Of Wind, Water, & Wilderness
With the drag fully loosened on my spinning reel, I grabbed the line near the closed bail and pulled upward to the first eyelet of the rod. This distance being about a foot and a half, provides a rough way of measuring out line. A count of thirty would lower the trolling rig to a forty five depth. In spite of being held down by two ounces of lead, the drag of the diving cisco imitation caused the line to trail behind the canoe at an angle as much horizontal as vertical. I stripped off another forty five feet of line. It was hard to judge the depth at which the bait was actually running. The lake trout would be down fifty feet during this last week of spring. I wanted the presentation to pass over them rather than under. They would swim upward to take a bait, but being deeper than necessary would risk snagging up. We had neither depth finder nor charted detail of the lake's bottom contour. I tightened the drag and laid the rod crossways against the thwart in front of me, holding it secure with a little pressure from my boot. I picked up my paddle to join in with John.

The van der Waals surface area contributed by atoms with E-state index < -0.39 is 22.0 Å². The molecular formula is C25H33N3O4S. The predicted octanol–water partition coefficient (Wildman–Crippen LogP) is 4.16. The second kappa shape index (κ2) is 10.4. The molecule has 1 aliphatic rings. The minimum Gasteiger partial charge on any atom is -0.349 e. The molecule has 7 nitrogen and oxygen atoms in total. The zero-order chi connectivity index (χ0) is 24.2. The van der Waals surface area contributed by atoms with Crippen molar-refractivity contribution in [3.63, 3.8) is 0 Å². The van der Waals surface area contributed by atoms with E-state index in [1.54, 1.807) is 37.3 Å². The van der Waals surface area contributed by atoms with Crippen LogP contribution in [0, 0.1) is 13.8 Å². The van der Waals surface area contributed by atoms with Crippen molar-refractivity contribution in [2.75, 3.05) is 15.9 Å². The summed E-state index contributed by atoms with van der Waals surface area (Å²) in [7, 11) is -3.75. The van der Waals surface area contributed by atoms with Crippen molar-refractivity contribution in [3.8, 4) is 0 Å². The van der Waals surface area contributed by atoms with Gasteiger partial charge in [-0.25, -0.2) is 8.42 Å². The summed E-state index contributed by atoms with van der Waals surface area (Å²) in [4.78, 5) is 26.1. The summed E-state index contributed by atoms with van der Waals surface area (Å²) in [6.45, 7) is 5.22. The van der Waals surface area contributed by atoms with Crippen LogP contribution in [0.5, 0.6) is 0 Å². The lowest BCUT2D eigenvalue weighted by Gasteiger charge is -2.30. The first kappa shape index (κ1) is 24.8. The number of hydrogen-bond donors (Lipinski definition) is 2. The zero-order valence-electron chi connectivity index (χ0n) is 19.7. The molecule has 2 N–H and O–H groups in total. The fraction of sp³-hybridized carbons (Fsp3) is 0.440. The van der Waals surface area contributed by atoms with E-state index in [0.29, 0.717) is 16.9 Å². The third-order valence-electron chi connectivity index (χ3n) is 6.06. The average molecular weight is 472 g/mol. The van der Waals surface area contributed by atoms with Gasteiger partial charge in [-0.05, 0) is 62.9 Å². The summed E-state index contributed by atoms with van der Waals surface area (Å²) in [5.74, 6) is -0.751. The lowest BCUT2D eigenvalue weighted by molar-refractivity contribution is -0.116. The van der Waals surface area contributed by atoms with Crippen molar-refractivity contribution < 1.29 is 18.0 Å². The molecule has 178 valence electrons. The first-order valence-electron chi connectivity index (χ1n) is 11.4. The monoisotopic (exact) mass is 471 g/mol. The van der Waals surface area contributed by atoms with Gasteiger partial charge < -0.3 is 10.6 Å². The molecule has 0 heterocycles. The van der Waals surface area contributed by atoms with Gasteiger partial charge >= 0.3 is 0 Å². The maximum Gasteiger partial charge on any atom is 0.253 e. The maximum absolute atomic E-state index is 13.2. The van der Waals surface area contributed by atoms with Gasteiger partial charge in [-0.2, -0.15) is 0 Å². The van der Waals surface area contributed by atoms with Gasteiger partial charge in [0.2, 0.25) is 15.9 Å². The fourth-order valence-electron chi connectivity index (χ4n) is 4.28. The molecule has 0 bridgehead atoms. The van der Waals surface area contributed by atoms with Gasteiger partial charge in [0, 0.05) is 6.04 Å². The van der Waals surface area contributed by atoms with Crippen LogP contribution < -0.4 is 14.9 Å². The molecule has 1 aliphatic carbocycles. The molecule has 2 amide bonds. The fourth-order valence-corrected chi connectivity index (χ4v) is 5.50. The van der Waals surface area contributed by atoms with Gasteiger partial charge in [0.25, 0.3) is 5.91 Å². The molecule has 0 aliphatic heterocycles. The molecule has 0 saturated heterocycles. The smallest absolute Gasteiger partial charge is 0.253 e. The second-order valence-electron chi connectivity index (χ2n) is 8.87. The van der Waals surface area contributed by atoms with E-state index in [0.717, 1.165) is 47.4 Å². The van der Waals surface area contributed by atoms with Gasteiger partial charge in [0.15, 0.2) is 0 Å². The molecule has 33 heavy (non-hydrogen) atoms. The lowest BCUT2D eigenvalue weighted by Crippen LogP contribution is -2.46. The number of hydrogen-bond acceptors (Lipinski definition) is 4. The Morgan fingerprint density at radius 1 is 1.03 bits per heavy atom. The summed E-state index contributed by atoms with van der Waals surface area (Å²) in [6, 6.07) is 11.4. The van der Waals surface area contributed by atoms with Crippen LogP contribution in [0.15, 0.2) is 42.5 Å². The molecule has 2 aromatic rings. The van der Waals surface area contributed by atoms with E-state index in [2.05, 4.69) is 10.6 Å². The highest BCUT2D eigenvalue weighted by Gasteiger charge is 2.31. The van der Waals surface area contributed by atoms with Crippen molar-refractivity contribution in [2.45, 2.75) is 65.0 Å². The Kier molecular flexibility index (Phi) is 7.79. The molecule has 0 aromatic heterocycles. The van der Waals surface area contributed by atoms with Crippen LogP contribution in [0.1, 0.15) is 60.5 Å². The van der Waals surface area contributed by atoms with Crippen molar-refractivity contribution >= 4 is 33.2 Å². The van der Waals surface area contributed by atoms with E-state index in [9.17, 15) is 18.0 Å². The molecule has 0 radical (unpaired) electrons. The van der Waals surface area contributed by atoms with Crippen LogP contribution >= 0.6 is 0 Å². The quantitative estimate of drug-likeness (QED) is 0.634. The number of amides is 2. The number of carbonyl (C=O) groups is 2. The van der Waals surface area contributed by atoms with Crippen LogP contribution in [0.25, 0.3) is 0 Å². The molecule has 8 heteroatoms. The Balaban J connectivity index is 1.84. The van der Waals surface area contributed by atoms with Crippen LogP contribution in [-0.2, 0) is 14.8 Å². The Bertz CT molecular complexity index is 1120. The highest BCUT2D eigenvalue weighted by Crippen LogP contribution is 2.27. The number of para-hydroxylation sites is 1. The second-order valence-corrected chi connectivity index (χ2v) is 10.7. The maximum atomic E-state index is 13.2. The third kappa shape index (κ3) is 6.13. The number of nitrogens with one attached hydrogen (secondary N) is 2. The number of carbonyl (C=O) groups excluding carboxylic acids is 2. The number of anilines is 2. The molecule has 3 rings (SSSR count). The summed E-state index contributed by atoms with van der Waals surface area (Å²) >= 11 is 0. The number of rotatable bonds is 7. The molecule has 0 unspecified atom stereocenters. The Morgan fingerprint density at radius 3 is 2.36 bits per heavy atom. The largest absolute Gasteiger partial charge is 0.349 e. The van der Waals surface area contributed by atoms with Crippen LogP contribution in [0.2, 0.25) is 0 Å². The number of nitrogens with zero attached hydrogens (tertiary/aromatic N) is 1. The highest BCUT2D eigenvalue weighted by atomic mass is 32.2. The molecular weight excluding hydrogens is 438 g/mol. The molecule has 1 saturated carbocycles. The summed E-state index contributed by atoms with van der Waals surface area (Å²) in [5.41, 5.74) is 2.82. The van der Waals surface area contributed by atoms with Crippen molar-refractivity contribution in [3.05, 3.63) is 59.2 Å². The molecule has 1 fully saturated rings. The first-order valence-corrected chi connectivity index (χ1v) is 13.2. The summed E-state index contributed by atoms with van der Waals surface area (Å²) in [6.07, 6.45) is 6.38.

We had paddled away from the portage fifteen minutes earlier. The shallow depth in the narrow channel of the river had dropped away as we transitioned into the wide expanse of Quetico Lake. An impressive view of Eden Island opened up to our left. In front of us lay the twelve mile long south arm. We would set our first night's camp where the lake hooked into the far southeastern bay and continue on to Jean Lake the next morning. It would be a day for travel, but not with the intention of maximizing the distance from the entry point. The process of planning the trip during the long winter months had eliminated several routes accessible from this lake. What was settled on became an eight day loop which would take us into the desired fishing destinations of Jean, Burntside and Bentpine Lakes. The final day would be one of travel, traversing a series of lakes to the south featuring Snow, Your and Badwater.